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Thursday, 23 August 2012

Ode to Edith

I have found myself drawn to Edith ever since I first laid eyes on her back in the 1990's. There is just something about her natural beauty - her hard and icy edges that compel me to look for her all over town. The story of how she was named after a Belgian WWI nurse executed by the Germans for treason is especially intriguing. Yes Mount Edith Cavell in Jasper National Park in Alberta is one of my favourite places to visit. ( Click to read the story about the naming of the mountain) Mount Edith Cavell
Mount Edith Cavell - Click for larger
She might have one look in the morning and another at night. Mount Edith Cavell
Mount Edith Cavell - Click for larger
Sometimes her head is in the clouds. Mount Edith Cavell
Mount Edith Cavell - Click for larger
On her north face the Angel Glacier spreads its wings. Angel Glacier
Angel Glacier - Click for larger
To the left of the Angel is the Ghost Glacier and below is the Cavell Glacier and the meltwaters of Cavell Pond. Mount Edith Cavell's Glaciers
Mount Edith Cavell's Glaciers - Click for larger
Mount Edith Cavell's Glaciers
Mount Edith Cavell's Glaciers - Click for larger
Ron will go to great lengths to photograph this mountain - including removing his boots and pants and wading through a glacial stream. Ron photographing Mount Edith Cavell
Ron photographing Mount Edith Cavell - Click for larger
The results were worth the numb feet. Mount Edith Cavell and glacial runoff
Mount Edith Cavell and glacial runoff - Click for larger
But we aren't the only one exploring this mountain's charms. Daily many tourists hike the two breathtaking trails to view the glaciers and the alpine meadows. Hikers on Mount Edith Cavell
Hikers on Mount Edith Cavell - Click for larger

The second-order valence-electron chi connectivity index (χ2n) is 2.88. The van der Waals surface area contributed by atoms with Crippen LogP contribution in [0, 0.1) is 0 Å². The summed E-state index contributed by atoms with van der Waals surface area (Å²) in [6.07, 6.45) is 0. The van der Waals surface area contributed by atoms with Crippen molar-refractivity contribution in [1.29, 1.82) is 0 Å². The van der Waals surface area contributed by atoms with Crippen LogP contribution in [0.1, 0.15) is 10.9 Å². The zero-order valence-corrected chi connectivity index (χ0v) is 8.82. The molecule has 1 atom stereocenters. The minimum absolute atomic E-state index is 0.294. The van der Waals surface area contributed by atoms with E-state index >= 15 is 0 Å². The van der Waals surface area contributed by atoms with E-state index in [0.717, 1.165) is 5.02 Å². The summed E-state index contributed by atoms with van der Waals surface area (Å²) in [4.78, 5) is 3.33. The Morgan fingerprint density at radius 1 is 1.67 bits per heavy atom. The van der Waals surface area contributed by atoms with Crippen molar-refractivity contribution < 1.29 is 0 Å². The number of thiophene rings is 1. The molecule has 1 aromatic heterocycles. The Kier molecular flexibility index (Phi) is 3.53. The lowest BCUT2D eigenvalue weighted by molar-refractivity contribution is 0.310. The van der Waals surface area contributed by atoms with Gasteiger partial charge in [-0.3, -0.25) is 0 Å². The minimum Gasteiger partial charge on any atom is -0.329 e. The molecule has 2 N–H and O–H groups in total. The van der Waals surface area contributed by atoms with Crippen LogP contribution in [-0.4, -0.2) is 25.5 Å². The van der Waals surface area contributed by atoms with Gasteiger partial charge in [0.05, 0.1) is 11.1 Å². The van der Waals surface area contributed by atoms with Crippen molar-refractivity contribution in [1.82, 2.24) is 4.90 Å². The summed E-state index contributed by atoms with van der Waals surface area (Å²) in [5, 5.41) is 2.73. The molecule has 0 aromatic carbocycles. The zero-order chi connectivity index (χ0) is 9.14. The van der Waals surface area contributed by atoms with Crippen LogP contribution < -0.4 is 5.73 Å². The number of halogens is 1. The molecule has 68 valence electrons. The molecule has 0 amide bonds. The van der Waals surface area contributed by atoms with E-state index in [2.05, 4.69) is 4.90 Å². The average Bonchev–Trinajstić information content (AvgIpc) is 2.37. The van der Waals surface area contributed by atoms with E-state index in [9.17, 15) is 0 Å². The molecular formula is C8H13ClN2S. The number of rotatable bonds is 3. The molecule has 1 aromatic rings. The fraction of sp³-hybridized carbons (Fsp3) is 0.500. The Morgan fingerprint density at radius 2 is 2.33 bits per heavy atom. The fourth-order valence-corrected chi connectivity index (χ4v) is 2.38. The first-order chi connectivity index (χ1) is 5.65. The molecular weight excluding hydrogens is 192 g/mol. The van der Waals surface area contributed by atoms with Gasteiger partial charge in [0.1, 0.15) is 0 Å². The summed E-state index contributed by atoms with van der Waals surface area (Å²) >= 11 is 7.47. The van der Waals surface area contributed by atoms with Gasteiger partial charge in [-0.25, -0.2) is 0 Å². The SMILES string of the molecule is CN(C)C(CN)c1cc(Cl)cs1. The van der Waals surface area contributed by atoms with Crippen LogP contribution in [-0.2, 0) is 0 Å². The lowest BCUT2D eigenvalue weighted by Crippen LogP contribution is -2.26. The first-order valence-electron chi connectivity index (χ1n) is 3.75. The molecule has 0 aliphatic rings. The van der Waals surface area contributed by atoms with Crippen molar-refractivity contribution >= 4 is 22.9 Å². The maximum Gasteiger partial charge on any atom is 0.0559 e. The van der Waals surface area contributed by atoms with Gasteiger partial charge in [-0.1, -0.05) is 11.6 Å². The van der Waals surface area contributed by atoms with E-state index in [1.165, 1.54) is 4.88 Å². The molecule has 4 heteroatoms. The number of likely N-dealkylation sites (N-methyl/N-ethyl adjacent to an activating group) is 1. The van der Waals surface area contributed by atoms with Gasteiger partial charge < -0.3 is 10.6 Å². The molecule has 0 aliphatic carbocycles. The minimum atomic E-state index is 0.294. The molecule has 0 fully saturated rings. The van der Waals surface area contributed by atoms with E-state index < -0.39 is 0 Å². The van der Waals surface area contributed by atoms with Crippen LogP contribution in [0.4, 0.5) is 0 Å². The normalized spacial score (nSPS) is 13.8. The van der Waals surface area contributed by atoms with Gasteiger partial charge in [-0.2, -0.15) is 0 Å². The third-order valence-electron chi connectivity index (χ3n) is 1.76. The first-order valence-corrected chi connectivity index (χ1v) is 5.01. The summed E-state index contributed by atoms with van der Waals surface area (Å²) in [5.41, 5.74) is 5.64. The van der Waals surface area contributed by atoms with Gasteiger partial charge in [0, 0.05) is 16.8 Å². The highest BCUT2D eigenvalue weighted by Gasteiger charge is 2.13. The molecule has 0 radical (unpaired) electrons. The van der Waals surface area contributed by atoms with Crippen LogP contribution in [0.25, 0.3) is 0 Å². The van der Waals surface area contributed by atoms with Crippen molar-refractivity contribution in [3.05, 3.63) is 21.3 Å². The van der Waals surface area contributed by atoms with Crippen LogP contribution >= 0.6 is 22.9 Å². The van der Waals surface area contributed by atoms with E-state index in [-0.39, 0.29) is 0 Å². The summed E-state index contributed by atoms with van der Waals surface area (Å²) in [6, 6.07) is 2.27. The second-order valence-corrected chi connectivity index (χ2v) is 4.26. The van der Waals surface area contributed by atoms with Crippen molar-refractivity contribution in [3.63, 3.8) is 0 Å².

In the rock pile walls along the Cavell Meadows trail lurk all kinds of interesting creatures. American Pika
American Pika - Click for larger
American Pika
American Pika - Click for larger
Hoary Marmot
Hoary Marmot - Click for larger
Every time we are in Jasper National Park we visit Edith Cavell. At the end of July and beginning of August we spent 5 days in the park and photographed and hiked up Mount Edith Cavell almost daily. We even used it for a meeting point for friends.

We last hiked on Mount Edith Cavell on August 1st. Sadly on August 11 on arriving in Inuvik, NWT we heard that a huge part of Edith's Ghost Glacier collapsed causing ice, rocks and glacial waters to spill out of Cavell Pond sweeping down the mountain cutting new paths and flooding the parking lot, even destroying an outhouse and picnic grounds below. Luckily it happened before 5:30 am and no one was there to be hurt or swept away. Even the road in is closed now. It's hard not to think about what might have happened if that avalanche had occurred one of the times we were there - especially when Ron waded through that glacial meltwater stream.

So is this a sign of global warming? Probably. Will we ever get to hike there again? I hope so! Indeed I hope the cell phone image below is not my final snapshot of Mount Edith Cavell! Mount Edith Cavell

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1 Comments:

Anonymous Marta said...

The mountain is definitely very beautiful. The story of its name is quite interesting, along with all your information in your blog. I enjoyed reading it all. I'm glad you weren't there when the avalanche occurred! The photos are all great - enjoyed the no pants one too!!

28 August 2012 at 12:15  

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